Here’s the thing. The Courtney Love we’ve been trained to know is a character fashioned from rejection. Personal rejection, social rejection, physical rejection–Love’s career persona has been obsessed with luxury, looks, and name-dropping popularity since day one. And the way the terminally insecure woman beneath this invention confronted these superficial constraints was simultaneously to rebel against them and to hate herself for being so consumed with them. Over time, this manifested in a cartoony noncomformity and a violent self-destruction, which have led to addiction, isolation, despair, failure, both familial and artistic. Courtney Love the character is not sustainable–hell, even Jay Reatard the character wasn’t–and especially not now for a 45-year-old single mom with a supposedly dwindling bank account who’s entirely reliant on the goodwill of ever-evaporating nostalgia. Hole, the band, and Courtney Love the public figure were both founded on the unrestrained refusal not to bore, or be bored. Yet the only way they can continue to exist, literally and figuratively, is to be boring.

So it’s not that Courtney Love seemed like a corpse, exactly, more that she was behaving like a puppet, or a trained zoo animal. You really got the sense that she’d wisely been sat down and ordered firmly to keep her damn mouth shut–just Monday, her ramblings on Howard Stern caused all sorts of TMZ drama. Today’s story, she must’ve been reminded, was supposed to be how changed the “clean-and-sober” Love appeared on Letterman, not some stupid crap she said onstage later that night. “It’s been an insanely good day,” she noted. Her band wanted to keep it that way: at one point, they pulled the ol’ Oscars acceptance speech trick and started to play just when it looked like she was going to ramble.

“She needs to realize that the reason people are attracted to her is because she’s a hot mess,” said a random girl on the sidewalk outside Terminal 5. “No one wants her to be normal.” Character as tragic flaw is scarier in 2010 than Courtney Love.

Yes, a set list
“Pretty on the Inside” > “Sympathy for the Devil”
“Skinny Little Bitch”
“Miss World”
“Violet”
“Letter to God”
“Pacific Coast Highway”
“Someone Else’s Bed”
“Malibu”
“Celebrity Skin”
“Samantha”
Encore:
“Play With Fire” (Rolling Stones cover)
“Doll Parts”
“Northern Star”

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Just Admit It, You’re Really Excited to Hear Hole’s Nobody’s Daughter. Good Thing There’s a Listening Party Tomorrow at Angels and Kings

Courtney Love isn’t entirely feeling this whole performing live thing anymore. The recent incarnation of Hole played three shows at SXSW–the first of which, the Spin 25th anniversary performance was pretty bad-ass, haters be damned–but her Holeness was miserable. “In Austin, I hated every minute of it,” she says in this oddly compelling video interview. “I had a little implosion down there, a little bit of a nervous breakdown.” Not out of character, but perhaps doing what Love described as “the worst show I’ve ever played” in front of Larry Flynt homie Woody Harrelson and his puff-brother Matthew McConaughey, will do that to¬† you. Truth be told, the far-worse opener of that second Hole show–which was better than Love made it sound–was a very skinny, very awkward Patrick Stump, who in his solo live debut, managed to unplug his guitar in the middle of a song and abort the performance after only three songs. Even the footage is uncomfortable to watch.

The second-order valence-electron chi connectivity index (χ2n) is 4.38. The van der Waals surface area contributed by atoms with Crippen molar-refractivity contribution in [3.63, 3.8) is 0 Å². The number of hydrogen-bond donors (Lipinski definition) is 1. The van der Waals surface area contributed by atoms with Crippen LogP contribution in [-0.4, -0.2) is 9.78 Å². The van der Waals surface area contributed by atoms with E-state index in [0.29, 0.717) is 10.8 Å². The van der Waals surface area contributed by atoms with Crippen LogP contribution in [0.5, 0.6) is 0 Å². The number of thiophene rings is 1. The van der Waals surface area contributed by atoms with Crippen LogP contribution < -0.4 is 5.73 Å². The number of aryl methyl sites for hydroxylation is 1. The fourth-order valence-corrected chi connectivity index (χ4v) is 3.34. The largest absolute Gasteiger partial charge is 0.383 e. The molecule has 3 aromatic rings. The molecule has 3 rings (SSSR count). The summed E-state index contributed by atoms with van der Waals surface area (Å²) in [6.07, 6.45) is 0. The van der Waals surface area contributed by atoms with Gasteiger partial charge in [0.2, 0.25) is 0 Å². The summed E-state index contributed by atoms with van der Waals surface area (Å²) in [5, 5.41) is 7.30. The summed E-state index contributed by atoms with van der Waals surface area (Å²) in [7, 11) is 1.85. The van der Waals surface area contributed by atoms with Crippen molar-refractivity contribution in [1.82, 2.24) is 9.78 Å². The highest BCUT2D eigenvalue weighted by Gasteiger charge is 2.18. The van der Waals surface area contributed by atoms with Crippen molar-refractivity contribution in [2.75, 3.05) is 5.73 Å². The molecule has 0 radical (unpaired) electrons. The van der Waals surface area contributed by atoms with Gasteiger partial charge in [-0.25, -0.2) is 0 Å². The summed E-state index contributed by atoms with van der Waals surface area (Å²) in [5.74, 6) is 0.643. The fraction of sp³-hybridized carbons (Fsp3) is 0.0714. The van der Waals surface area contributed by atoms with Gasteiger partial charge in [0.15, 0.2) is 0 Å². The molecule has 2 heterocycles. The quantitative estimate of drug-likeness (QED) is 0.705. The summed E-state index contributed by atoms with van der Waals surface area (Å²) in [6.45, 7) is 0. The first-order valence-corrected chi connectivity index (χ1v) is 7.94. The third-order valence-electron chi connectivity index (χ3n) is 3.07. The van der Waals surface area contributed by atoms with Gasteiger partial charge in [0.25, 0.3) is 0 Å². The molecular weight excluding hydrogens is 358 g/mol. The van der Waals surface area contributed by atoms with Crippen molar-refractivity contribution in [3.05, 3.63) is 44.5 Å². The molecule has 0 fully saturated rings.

Love and Stump’s connection is they’re currently both represented by Crush Management, the artist-rep firm who oversees Panic! at the Disco, The Academy Is. . ., Fall Out Boy, and now Courtney Love/Hole. And so this is why the listening party for the new Hole record Nobody’s Daughter will take place tomorrow night, 10:30, at Pete Wentz’s bar Angels and Kings. “It’ll be the first time the entire album will be played for the public,” trumpets the press release. Current Hole guitarist Micko Larkin will also be on hand to, uh, answer the “What is like to work with Courtney Love” question for the zillionth time, and stand there looking like a young Beck. If you’re lucky, maybe he’ll wear one of his Slash hats.

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In Praise Of No Enigma, Rich FourFour’s Splendid Mix of Late-’80s/Early-’90s Dance Music, Inspired By (But Not Including) The Titular Band In Question

Get it here: Suffice it to say it begins with Soul II Soul’s “Keep on Movin’,” ends with Massive Attack’s “Unfinished Symphony,” and features plenty of Seal, PM Dawn, Snap!, and Janet Jackson in between. “Tom’s Diner,” too. As Rich himself explains:

It’s so named because I could not bring myself to include anything from the weird drum-machine druids that helped define the sound I’m exploring here. They seem crucial and yet…well, go back and try listening to them. You get pan flutes. I’m sparing you.

Anyway, I think it was really interesting that for a stretch of time, post-disco dance music was not really defined by its tempo (this mix doesn’t get faster than 116 BPM and mostly hovers around 105). It’s definitely similar to Cosmic in that way, although I think I kind of like this take on slowed-down dance even more because it seems trashier. Basically, this is the sound of malls and cassingles to me. Obviously, it all holds a very, very significant place in my heart.

Go on. You know you want to hear “Set Adrift on Memory Bliss” again.